Revisited: Alexander Weheliye

20 Jul, 2015

Revisited: Alexander Weheliye

The final talk of the History and Theory of New Media lecture series took place on April 2 and marked a special culmination of a wide-ranging and thought-provoking year of guest speaker events: Dr. Alexander G. Weheliye, a professor of African American Studies at Northwestern University, delivered a talk called "System Addict: Technologies of Humanity in Contemporary R&B Music."

Professor Abigail De Kosnik introduced Dr. Weheliye noting that in addition to his award-winning publications' "Phonographies: Grooves in Sonic Afro-Modernity" (Duke UP, 2005) and "Habeas Viscus: Racializing Assemblages, Biopolitics, and Black Feminist Theories of the Human" (Duke UP, 2014)––he has been both a mentor and role model for her. As a doctoral student at Northwestern, Dr. De Kosnik studied under Dr. Weheliye, who also served on her dissertation committee. In many ways there were resonances between the depth and insights of Dr. Weheliye’s lecture and Dr. De Kosnik’s detailed and wide-ranging knowledge of popular cultures, performance studies, and new media. It was an inspiring event that not only shed light on neglected and rich intersections, such as R&B music, performances of labor, and mobile technology, but also revealed how generations of scholars engage in comprehensive studies that reveal political and theoretical dimensions of their topics, while contributing to shifts in frameworks for disciplinary and interdisciplinary scholarship.

As an apt start for a lecture about technologies of communication, Dr. Weheliye began by showing a slide that contained a number of tweets by Solange Knowles in 2013 decrying the disregard of R&B music by critics and fans. In particular Knowles cites the lack of knowledge of R&B's history and foundations: "Some of these music blogs could actually benefit from hiring people who REALLY understand the culture of R&B to write about R&B." For Dr. Weheliye the lack of critical discourse about R&B music is a shortcoming, as he has noticed that there are hardly any studies devoted to this genre, and finds that Hip Hop Studies fails to provide a necessary interrogation of how fundamentally dependent, commercially and aesthetically, Hip Hop today is on R&B: "Basically Hip Hop is a revision of R&B."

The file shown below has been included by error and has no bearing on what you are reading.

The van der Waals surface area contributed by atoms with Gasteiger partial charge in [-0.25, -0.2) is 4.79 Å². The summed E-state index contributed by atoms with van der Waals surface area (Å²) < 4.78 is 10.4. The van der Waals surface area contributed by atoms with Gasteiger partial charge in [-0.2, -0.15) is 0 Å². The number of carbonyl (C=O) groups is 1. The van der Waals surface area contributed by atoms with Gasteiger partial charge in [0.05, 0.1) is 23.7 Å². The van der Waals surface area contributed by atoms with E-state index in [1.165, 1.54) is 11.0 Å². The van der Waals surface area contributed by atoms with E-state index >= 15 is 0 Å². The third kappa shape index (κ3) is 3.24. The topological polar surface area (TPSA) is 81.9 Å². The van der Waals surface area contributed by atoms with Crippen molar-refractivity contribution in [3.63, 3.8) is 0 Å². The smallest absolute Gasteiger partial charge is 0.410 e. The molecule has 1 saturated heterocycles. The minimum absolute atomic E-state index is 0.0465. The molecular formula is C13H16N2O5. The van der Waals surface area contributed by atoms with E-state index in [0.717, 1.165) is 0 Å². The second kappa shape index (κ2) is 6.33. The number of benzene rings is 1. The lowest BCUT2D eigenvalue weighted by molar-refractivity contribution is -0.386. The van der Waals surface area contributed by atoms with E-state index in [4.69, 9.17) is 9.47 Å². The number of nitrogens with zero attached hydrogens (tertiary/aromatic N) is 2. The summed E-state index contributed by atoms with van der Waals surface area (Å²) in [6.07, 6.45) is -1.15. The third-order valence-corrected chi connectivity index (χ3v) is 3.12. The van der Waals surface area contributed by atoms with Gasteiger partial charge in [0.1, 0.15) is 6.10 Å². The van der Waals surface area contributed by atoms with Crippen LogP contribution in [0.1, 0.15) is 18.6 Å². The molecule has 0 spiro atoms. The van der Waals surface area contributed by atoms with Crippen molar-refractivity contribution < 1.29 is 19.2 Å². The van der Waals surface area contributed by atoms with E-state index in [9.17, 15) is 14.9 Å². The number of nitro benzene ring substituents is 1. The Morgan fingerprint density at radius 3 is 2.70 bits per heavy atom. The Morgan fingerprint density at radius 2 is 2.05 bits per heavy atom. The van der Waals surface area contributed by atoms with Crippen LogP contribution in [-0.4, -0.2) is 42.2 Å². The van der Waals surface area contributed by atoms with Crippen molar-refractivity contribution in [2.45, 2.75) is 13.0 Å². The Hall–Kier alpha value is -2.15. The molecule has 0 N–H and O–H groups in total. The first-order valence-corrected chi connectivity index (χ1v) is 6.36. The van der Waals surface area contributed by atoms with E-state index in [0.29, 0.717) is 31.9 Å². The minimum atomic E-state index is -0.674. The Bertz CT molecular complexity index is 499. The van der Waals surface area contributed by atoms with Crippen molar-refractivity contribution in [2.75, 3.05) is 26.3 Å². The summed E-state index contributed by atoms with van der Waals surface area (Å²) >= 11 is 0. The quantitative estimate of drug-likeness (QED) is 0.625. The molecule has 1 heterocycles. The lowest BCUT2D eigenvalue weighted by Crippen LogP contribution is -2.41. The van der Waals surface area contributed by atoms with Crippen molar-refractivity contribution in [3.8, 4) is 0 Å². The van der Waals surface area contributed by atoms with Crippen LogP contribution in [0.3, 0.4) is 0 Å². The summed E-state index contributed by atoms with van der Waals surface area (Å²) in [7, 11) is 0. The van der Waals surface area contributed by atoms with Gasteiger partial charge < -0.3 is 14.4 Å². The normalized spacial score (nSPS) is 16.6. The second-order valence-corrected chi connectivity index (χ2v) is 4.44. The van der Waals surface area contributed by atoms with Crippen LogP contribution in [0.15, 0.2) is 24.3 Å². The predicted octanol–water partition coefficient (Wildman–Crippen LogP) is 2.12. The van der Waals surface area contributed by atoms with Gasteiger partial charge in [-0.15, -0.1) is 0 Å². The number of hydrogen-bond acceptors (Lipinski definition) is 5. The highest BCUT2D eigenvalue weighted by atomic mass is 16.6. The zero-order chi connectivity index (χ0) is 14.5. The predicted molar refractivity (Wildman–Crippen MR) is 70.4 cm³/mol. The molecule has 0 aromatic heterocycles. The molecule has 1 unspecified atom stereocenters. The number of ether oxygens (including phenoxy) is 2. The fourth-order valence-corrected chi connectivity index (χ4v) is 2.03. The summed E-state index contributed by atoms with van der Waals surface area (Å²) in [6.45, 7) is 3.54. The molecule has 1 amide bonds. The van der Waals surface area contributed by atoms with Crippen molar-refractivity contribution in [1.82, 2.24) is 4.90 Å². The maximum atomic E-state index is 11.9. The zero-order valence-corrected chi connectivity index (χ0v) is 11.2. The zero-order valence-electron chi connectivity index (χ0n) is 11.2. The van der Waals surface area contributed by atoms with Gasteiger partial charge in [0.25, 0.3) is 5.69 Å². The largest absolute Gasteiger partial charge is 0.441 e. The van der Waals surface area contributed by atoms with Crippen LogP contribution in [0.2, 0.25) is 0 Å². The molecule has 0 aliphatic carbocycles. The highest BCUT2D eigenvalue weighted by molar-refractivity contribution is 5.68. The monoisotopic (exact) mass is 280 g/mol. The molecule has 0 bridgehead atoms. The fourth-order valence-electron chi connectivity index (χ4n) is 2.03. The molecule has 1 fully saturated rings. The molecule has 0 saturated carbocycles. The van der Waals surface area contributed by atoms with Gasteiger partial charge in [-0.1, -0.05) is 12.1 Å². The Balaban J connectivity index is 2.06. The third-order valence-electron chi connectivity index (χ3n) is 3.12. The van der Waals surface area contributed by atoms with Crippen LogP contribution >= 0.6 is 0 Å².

The lecture then outlined topics frequently explored in R&B music––love stories, interpersonal relationships, domesticity, vulnerability, femininity and queerness, and aspirationalism/upward mobility, posing the question “Why are these factors thought to not represent Black culture? How can an artist like Otis Redding represent Black culture, but someone like Luther Vandross does not?” Although the talk moved at a fast clip with some slides passed too quickly to absorb (at one point a slide with theories of Sylvia Wynter was passed and Dr. Weheliye advised that we all read Dr. Wynter’s work daily), the lecture included material by a spectrum of artists from The Temptations, Gladys Knight and the Pips, and 5 Star (the title of the lecture came from a 5 Star song and video dating back to the 1980s entitled “System Addict), to Jennifer Holliday, Whitney Houston, Aretha Franklin, and New Edition, to T-Pain, Aaron Soul, Trey Songz, Young Thug, and ILoveMakonnen. Dr. Weheliye noted the “symbiotic” relationship (“if you want to put it nicely”) between R&B artists and Reality TV: television shows have fostered careers for singers by letting them “perform their personalities,” as well as how voices and sounds are racially coded. Dr. Weheliye presented a chart of 2 columns: “Writing/Speaking” is equated with literacy, value, dominance, masculinity and whiteness; “Singing voice” is associated with embodiment, nature, authenticity, femininity, and Black culture. If the Black singing voice has not hidden the work or labor of singing, this labor has also marked it as valuable.

With the rise of technologies like Auto-Tune listeners hear the technical prowess of singers without the graininess, and ultimately, with artists like Mariah Carey, Christina Aguilera, and almost every contestant on American Idol, the sounds of Black music are no longer particular to Black bodies. The economy of Auto-Tune also enables artists to simulate sounds of great voices, like Faith Evans’s, without the cost of hiring the actual artist. But there are other forms of technology, namely communications media, that appear not only in recent songs, but also in music such as Franklin's "Call Me" (1971), and New Edition's "Mr. Telephone Man" (1984). The lecture ended with examples of other convergences between Black popular music and digital technologies (Beats by Dr. Dre, the "I am a T-Pain" app, Jay-Z and Samsung, to name a few).

Dr. Weheliye's research introduces questions about where, how, and why mobile technologies appear in R&B music, and how these appearances emphasize textural/affective/haptic relationships with technology. These are questions that have not been theorized yet raise important insights into the "performance" of human labor that is not recognized as labor, plus the "performance" of technological labor. The lecture demonstrated the limitations of our current definitions of the technological as well as the still fraught relationship between Black culture and technology.

Ultimately, in his next book, Dr. Weheliye expands this work into an embodied and relational theory of mobile technologies. Entitled Feenin: R&B’s Technologies of Humanity, it offers a critical history of the intimate relationship between R&B music and technology since the late 1970s.